Technology businesses create massive benefits for society. But when I started angel investing in the dot-com era and paying closer attention to why some websites grow quickly while others never really catch on, I soon realized that many of the most popular websites leveraged humanity’s less virtuous impulses. Now, I’m not talking about porn or gambling websites, or multilevel marketing operations offering shady, get-rich-quick schemes. I mean mainstream consumer internet websites and platforms attracting hundreds of millions of users. As I later put it to the Wall Street Journal, in 2011, “Social networks do best when they tap into one of the Seven Deadly Sins. Facebook is [pride]. Zynga is sloth. LinkedIn is greed.”
The internet is hardly unique in this regard. At the same time the consumer internet was really starting to take off in the late 1990s, Fox News was learning how profitable it could be to not just cater to its viewers’ wrath and envy, but to inflame those passions methodically and persistently. HBO was relying heavily on sex and violence, via shows like Sex and the City and The Sopranos, to ensure its original programming appealed to its subscribers. Local TV news stations had been employing an “If it Bleeds, It Leads” ethos for decades.
What intrigued me about the new internet platforms emerging in the Web 2.0 era, however, was not just how they tapped into humanity’s innate and enduring appetites for the Seven Deadly Sins, but rather how these platforms could productively harness those appetites and transform them into more aspirational behaviors that could improve both individual lives and society as a whole. In this regard, I was operating under the influence of Adam Smith. In The Theory of Moral Sentiments, Smith observed how human beings convert inward-directed impulses, like self-preservation and self-interest, into behaviors like sympathy, kindness and generosity, which ultimately advance the interests of society. In The Wealth of Nations, he explained how free enterprise creates structures and incentives that transform individual self-interest into widespread abundance, prosperity and other social goods.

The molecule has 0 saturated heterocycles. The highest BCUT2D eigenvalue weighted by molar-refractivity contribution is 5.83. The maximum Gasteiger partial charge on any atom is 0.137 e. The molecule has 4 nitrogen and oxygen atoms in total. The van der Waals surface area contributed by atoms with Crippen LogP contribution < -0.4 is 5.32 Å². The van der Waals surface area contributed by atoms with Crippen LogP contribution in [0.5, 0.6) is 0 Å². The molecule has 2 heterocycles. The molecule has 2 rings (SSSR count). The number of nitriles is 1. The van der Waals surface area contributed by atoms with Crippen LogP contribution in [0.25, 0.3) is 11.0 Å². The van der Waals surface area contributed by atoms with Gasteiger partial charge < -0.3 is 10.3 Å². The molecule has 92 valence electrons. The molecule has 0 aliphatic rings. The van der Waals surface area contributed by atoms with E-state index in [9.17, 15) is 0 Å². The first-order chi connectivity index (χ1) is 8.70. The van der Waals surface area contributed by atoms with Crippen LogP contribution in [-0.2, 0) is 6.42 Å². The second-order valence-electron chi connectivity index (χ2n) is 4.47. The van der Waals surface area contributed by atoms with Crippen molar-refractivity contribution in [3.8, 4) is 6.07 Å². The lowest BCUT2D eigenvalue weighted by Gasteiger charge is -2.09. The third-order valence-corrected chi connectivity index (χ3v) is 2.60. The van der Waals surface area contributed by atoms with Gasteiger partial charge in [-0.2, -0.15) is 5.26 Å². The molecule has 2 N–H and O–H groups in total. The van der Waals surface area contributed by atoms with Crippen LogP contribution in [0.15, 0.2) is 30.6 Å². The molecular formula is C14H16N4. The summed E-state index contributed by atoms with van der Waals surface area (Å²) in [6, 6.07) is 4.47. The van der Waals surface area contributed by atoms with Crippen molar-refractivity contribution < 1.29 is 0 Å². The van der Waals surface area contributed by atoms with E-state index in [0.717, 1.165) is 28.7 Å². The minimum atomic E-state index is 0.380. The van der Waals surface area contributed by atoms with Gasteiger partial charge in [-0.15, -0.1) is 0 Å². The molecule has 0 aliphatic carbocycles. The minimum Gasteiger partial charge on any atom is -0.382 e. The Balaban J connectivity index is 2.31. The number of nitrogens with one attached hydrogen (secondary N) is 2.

So, apply that kind of thinking to LinkedIn. My theory was that greed could quickly attract enough users for us to develop revenue streams that would ensure long-term sustainability. But the real purpose of the platform was to inspire users to be more intentional about building the professional networks that positively impact both daily work life and long-term career development. This, in turn, would provide them with more economic security and autonomy while simultaneously enabling companies, industries and even entire geographic regions to operate more effectively. Ultimately, both individual users and society at large would benefit.
Twenty years later, I still strongly believe that internet social platforms can and should function in this way. But I also learned along the way that it’s a much, much harder and more complex proposition than I initially envisioned. In the early days of the Web 2.0 era, we may have aspired to the wisdom of the crowd. But the way things played out, we often simply got the madness of the masses. Learning how to effectively counteract such outcomes has been a learning process that continues even today.
The challenges of angel “sinvesting”
Had I simply sought to profit from human weakness, I could have invested in casinos or cigarette companies. Instead, my intention was the opposite. I wanted to create something that could help humanity progress at scale. As a graduate student in philosophy in the early 1990s, my plan was to pursue a career in academia and writing scholarly books about human nature and how we communicate with one another. But I eventually realized I could reach far more people through internet software platforms, in more substantive and enduring ways.
A book that attracts a million readers, after all, is a rare breakout phenomenon. And most of that book’s readers will likely engage with it for only a week or two before putting it down forever. In contrast, an internet software platform can attract hundreds of millions of people. Many of them will use it on a daily basis. For years. And because of its participatory nature, and how it connects users to other people, it becomes a more essential part of people’s lives compared to newspapers or TV shows.